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NAND Flash Memory Expanding Beyond iPod nano

By Gene J. Koprowski MacNewsWorld ECT News Network
Jul 6, 2006 5:00 AM PT

NAND flash memory is best known for storing music inside Apple Computer's cool iPod Nano.

NAND Flash Memory Expanding Beyond iPod nano

The cutting-edge technology is, however, being used quite extensively in PCs as their capacities grow and costs come down. Hybrid hard drives, which incorporate 64 MB or 128 MB of flash as a buffer, are expected to be used widely in 2007, and IM Flash Technologies -- the Intel-Micron Technology flash memory venture -- expects huge gains from its investments in nanotechnology R&D.

The company last week bolstered its collaboration with Nanosys, a Palo Alto, Calif., nanotechnology startup that's designing microscopic nanowires that may be used to boost NAND flash memory chips' capacities in the future.

Solid-State Hard Drives

Solid-state hard drives from Samsung are also coming to market soon.

Memory densities are made possible by Nanosys' memory technology -- which was designed to increase memory chips' storage capabilities while still being completely compatible with current chip manufacturing methods. That would make it able to pack more bits of data into any memory chip, reducing NAND memory's cost per megabyte.

Presently, solid-state drives are not quite able to match the capacities and prices of traditional hard drives. However, delivering higher-capacity NAND chips just might make the solid-state drives a bit more practical for certain applications, such as in lightweight notebooks.

, based in Austin, Texas, this week reached a deal to license NAND flash-memory stacking technologies to Toshiba. "Working with Staktek will support us in raising customer satisfaction," said Shozo Saito, vice president of Toshiba's semiconductor unit. "Toshiba will continue to build a leading position in NAND flash memory."

More than 185 million DRAM stacks have been shipped, thus far, by Staktek, but the NAND-flash memory market is also relatively new for the firm. The product is built on the company's "extensive patent portfolio," said Wayne R. Lieberman, president and chief executive officer of Staktek, which generates a sizeable amount of its revenues from licensing intellectual property (IP).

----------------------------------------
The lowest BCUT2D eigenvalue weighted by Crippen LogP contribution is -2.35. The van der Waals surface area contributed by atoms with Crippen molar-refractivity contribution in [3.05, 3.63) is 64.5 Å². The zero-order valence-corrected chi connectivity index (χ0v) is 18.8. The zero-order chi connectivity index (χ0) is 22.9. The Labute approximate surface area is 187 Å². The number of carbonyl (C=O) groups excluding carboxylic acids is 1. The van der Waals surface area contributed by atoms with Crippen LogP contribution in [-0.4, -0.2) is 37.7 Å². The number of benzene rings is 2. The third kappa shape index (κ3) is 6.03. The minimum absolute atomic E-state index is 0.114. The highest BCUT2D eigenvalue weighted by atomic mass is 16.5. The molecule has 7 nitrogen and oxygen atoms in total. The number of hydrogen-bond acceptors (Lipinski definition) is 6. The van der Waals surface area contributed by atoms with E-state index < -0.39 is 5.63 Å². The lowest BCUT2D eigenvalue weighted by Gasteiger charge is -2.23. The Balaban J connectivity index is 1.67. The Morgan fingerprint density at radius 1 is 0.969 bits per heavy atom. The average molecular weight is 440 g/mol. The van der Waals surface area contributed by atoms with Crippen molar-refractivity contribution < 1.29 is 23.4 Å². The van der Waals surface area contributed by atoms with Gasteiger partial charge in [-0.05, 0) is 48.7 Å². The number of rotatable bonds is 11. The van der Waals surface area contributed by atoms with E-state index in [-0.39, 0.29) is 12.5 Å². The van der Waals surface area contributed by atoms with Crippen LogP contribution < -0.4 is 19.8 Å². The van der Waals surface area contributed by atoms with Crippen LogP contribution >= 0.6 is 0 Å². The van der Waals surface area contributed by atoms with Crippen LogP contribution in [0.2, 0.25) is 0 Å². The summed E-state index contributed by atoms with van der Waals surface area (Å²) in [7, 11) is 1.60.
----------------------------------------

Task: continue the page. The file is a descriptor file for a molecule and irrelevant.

Others Moving Forward Too

Other developers are moving forward, inspired by the success of Apple and its iPod nano. Toshiba Electronics last week introduced a multi-chip package (MCP) memory that -- in addition to standard MCP memory devices -- integrates a gigabyte-class NAND flash memory with an SD card interface controller.

The MCP "significantly strengthens" the capacity and versatility of its line-up of large capacity MCP memories for mobile phones, the company said, and is scheduled to go into production next month.

The memory incorporates a new NAND flash memory that has a capacity range of up to 2 GB and integrates a controller supporting an SD card interface. This particular chip stores a customer's data, including music files and digital photos.

Mobile phones increasingly offer advanced multimedia functions, Toshiba notes, including high resolution cameras and music players. However, true usability also requires larger memory capacities able to store high resolution digital photos and many hours of music.

This is fueling demand for MCP packages that can stack multiple, high performance memories in minimal space. Toshiba's new MCP memories stack a large capacity NAND flash memory and SD card controller with standard MCP memories.

With the new MCP memories, mobile phone owners can get the most out of 2- and 3-megapixel cameras and really enjoy their music, the Tokyo-based company said. The new 2 B MCP memory can store up to 35 hours of music recorded at a bit rate of 128 kbps.

What's more, the memories can also incorporate three memory interfaces -- like LP SDRAM, standard NAND flash memory and an SD card controller interface -- in a single package. That's adding quite some competition for the iPod nano.

Look for other developers to come out with their own NAND-flash memory-based products in the coming months to capitalize on the Apple-inspired trend.

Is "too much screen time" really a problem?
Yes -- smartphone addiction is ruining relationships.
Yes -- but primarily due to parents' failure to regulate kids' use.
Possibly -- long-term effects on health are not yet known.
Not really -- lack of self-discipline and good judgement are the problems.
No -- angst over "screen time" is just the latest overreaction to technology.
No -- what matters is the quality of content, not the time spent viewing it.